Automated colony counting ensures results are consistently the same standard when dealing with high-throughput demands, according to Synoptics.
Colony counting and zone measuring are used to check plates and pathogenic bacteria and other organisms on spiral plates, pour plates and membrane filters in industries such as food.
Paul Ellwood, managing director of Synoptics, said it is used in a high-throughput environment for processing of up to 300-400 plates per day.
“One of the big advantages of electronic imaging such as this is that you get an electronic copy, not just of the image but also of the results,” he told FoodQualityNews.com at Analytica trade show in Munich.
“They could be recorded and viewed on a spreadsheet so you can always go back later on if you wish to an audit of your system or check, even several years later, a particular image to see what it did for you the first time around.”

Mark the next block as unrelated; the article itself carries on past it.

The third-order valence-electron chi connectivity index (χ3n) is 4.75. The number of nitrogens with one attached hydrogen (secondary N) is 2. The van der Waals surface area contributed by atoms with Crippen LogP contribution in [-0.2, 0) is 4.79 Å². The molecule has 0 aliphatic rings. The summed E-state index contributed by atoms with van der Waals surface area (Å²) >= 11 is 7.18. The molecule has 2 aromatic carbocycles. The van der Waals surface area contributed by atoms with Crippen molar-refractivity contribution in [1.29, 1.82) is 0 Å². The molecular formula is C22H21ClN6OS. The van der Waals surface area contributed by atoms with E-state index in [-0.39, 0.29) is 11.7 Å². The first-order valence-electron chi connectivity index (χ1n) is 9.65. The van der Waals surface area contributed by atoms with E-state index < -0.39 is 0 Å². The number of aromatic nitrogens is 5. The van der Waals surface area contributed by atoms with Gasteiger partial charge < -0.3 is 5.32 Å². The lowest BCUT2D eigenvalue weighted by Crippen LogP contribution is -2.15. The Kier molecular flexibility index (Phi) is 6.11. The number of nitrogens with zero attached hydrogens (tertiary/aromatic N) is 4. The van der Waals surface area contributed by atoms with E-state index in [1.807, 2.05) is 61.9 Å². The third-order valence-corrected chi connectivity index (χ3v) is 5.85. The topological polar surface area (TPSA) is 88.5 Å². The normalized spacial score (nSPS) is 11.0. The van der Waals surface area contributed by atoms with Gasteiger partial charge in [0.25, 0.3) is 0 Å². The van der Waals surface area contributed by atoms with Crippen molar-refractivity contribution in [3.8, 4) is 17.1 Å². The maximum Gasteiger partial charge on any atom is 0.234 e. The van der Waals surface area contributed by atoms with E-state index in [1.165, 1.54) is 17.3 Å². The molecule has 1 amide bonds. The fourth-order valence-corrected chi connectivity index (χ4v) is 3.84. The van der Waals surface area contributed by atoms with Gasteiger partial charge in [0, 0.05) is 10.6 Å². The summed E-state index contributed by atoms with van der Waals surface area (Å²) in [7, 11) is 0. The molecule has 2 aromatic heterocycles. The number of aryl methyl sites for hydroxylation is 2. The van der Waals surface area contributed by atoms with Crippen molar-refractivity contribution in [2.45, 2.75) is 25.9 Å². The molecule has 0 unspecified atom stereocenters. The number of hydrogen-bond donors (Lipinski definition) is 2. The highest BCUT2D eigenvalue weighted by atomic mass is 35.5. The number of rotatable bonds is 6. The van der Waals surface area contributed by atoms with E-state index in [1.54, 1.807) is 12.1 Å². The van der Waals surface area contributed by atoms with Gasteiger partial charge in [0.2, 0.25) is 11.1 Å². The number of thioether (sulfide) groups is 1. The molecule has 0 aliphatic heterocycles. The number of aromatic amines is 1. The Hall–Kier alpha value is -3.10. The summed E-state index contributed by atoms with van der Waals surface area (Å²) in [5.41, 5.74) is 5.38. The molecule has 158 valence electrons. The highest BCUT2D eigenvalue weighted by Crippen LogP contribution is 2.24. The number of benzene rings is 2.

Synbiosis, a division of the firm, produces equipment for microbiologists to automate microbial colony counting.
ProtoCOL 3 allows plates of up to 150mm to be automatically read and will count colonies as small as 43 microns or measure zones to 0.1mm.
aCOLyte 3 is a manual version that accepts plates up to 90mm diameter and the camera allows colonies as small as 0.3mm to be counted.